Pathogenesis of liver fibrosis is complex and varies between different kinds of hepatic injuries. Usually after acute liver damage, parenchymal cells regenerate and replace the necrotic and apoptotic cells; this process is associated with an inflammatory response and a limited deposition of extracellular matrix. When injury persists, eventually the regenerative response fails and hepatocytes are substituted by abundant extracellular matrix mainly composed by collagen type I-III-IV, fibronectin, elastin, laminin, and proteoglycans. Activated hepatic stellate cells (HSCs) are the main sources of extracellular matrix [7].

Inflammation is an important and complex feature of liver fibrosis. Following liver injury, an accumulation of recruited inflammatory cells in the injurious site occurs. Cells from innate immune response, including, platelets, neutrophils, macrophages, mast cells, and natural killer (NK) cells, and from the adaptive immune response, such as T- and B-cells, participate in the fibrogenesis process. A wide repertoire of pro- and anti-inflammatory compounds, which encompasses cytokines, chemokines, growth factors, and products of oxidative stress, mediates the inflammatory response of immune cells during the fibrosis process [8]. HSCs also take part actively in the inflammation process through interaction with diverse types of immune cells [9]. Furthermore, HSCs conversion from a quiescent to an activated state characterized by a myofibroblast-like phenotype responsible for proliferation and excessive extracellular matrix deposition is regulated by inflammatory mediators, including transforming growth factor-beta (TGF-β) and tumor necrosis factor-alpha (TNF-α) [7].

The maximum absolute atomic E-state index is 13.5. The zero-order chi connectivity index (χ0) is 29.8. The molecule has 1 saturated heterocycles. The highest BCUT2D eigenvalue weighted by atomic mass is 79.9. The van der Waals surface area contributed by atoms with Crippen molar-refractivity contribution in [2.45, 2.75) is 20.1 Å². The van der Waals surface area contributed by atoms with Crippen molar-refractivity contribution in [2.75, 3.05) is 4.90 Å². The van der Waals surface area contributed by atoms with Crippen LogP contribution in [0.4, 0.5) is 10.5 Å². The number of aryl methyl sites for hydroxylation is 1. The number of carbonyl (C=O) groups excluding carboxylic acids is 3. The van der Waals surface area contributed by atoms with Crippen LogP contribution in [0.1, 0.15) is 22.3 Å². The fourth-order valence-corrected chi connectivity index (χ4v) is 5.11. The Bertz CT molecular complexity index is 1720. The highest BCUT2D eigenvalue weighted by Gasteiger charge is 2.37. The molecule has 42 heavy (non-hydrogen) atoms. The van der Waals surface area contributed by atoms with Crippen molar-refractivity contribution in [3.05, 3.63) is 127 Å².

There is no standard treatment for liver fibrosis, although it is known that reducing liver injury events, such as interruption of alcohol intake or successful treatment of viral hepatitis, contributes to control of the process. Nevertheless, these actions do not seem to be sufficient in the vast majority of patients to avoid progression to cirrhosis [8]. Even though important advances have been made in the knowledge of the pathogenesis of hepatic fibrosis for the past 20 years, there are still important gaps to translate this basic information into efficient antifibrotic drugs. Treatment strategies for liver fibrosis should take into account the versatility of its pathogenesis and acting on all the events involved starting with inflammation.